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Obstructive Lung Diseases |

Prehospital Management of COPD Patients in Respiratory Failure and Short-term Outcome

Jerome Cuny, MD; Guilaume Campagne, MD; Nathalie Assez, MD; Patrick Goldstein, MD; Eric Wiel, PhD
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University Hospital of Lille, Lille, France


Chest. 2013;144(4_MeetingAbstracts):724A. doi:10.1378/chest.1670634
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Abstract

SESSION TITLE: COPD Treatment Posters

SESSION TYPE: Original Investigation Poster

PRESENTED ON: Wednesday, October 30, 2013 at 01:30 PM - 02:30 PM

PURPOSE: Respiratory failure in COPD patients is a frequent call in French emergency dispathching center. We have evaluated the pre-hospital management of COPD patients, severity signs, and analyse outcome in emergency department or ICU.

METHODS: We conducted an observational, descriptive, retrospective, single-center during a 4 months period. All COPD patients with respiratory failure and pre-hospital care were included. Different data were recorded.

RESULTS: 90 patients were included (77% male, 23% female). Mean age 69 years old (+/-11.88). 55% were smokers, 52% had arterial Hypertension, 39% recieved long-term oxygenotherapy, 18% recieved antibiotics in the 7 days before, 18 % corticosteroids, 14% were on long term NIV support at home. A Emergency medical ambulance were immediatelly sent for 86% of patients. 92% have normal consciousness (Glasgow coma scale at 15), 78% had bronchospasm, 71% had signs of respiratory struggle, 12% were unable to speak. The mean respiratory rate was 31.4 cycles/min (+/-8.18), the average cardiac pulse were 103.6 beats per minute (+/-23.14). Nasal EtCO2 44.92 mm Hg (+/-16.38), Pulse oximetry with air was 83.48% (+/-12.09), the average flow rate of oxygen delivered was 5.69 liters per minute (+/-2.93). None of the patients had fever. 85% were supported in Spontaneous Ventilation, 22% received pre-hospital Non invasive Ventilation, they all showed signs of severity and 3% need Tracheal intubation. 75% of patients received beta2-agonist and anticholinergic nebulization, 45% intravenous corticosteroids. 71% were admitted to the emergency room, 29% in the ICU.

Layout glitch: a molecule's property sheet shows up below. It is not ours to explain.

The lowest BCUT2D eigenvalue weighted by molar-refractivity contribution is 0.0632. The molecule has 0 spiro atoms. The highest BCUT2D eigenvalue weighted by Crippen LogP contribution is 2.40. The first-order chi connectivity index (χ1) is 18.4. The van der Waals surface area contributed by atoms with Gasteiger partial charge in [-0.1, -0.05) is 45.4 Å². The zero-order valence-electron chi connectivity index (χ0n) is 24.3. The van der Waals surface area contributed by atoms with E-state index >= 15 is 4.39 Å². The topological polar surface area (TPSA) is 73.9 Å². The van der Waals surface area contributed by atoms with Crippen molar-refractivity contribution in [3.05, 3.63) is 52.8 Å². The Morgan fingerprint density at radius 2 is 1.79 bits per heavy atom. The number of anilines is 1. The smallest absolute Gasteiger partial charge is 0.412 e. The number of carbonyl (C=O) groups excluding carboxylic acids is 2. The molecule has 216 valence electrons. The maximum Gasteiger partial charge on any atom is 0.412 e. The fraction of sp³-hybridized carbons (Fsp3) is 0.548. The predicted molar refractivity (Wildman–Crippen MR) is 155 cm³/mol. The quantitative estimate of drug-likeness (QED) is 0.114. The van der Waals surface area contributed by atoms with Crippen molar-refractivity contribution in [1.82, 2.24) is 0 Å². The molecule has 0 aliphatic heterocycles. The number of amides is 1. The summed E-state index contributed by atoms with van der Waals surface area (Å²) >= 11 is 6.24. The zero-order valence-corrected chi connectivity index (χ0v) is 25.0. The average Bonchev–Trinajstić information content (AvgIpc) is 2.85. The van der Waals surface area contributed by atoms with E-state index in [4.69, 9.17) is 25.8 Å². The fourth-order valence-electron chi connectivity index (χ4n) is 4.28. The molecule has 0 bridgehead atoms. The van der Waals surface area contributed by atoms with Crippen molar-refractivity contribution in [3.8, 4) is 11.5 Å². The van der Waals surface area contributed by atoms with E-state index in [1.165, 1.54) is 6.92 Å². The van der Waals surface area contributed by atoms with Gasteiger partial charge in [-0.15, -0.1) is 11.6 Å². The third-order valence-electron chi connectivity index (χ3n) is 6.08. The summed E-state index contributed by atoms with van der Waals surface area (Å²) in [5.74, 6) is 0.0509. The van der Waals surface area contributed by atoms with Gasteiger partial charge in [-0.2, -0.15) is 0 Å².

CONCLUSIONS: Most of the patients had signs of severity and bronchospasm. The absence of fever and antibiotic allows us to think that the cause of decompensation is not a pneumonia. Although most of them were hypoxic and hypercapnic, they seem to be good candidate for NIV support in the pre-hospital care. Very fiew study repport the use of NIV in case of COPD respiratory failure in the first care delivered at home.

CLINICAL IMPLICATIONS: Antoine G. The epidemiology and outcome of medical emergency team call patients treated with non invasive ventilation. Resuscitation 82(2011)1218-1223

DISCLOSURE: The following authors have nothing to disclose: Jerome Cuny, Guilaume Campagne, Nathalie Assez, Patrick Goldstein, Eric Wiel

No Product/Research Disclosure Information


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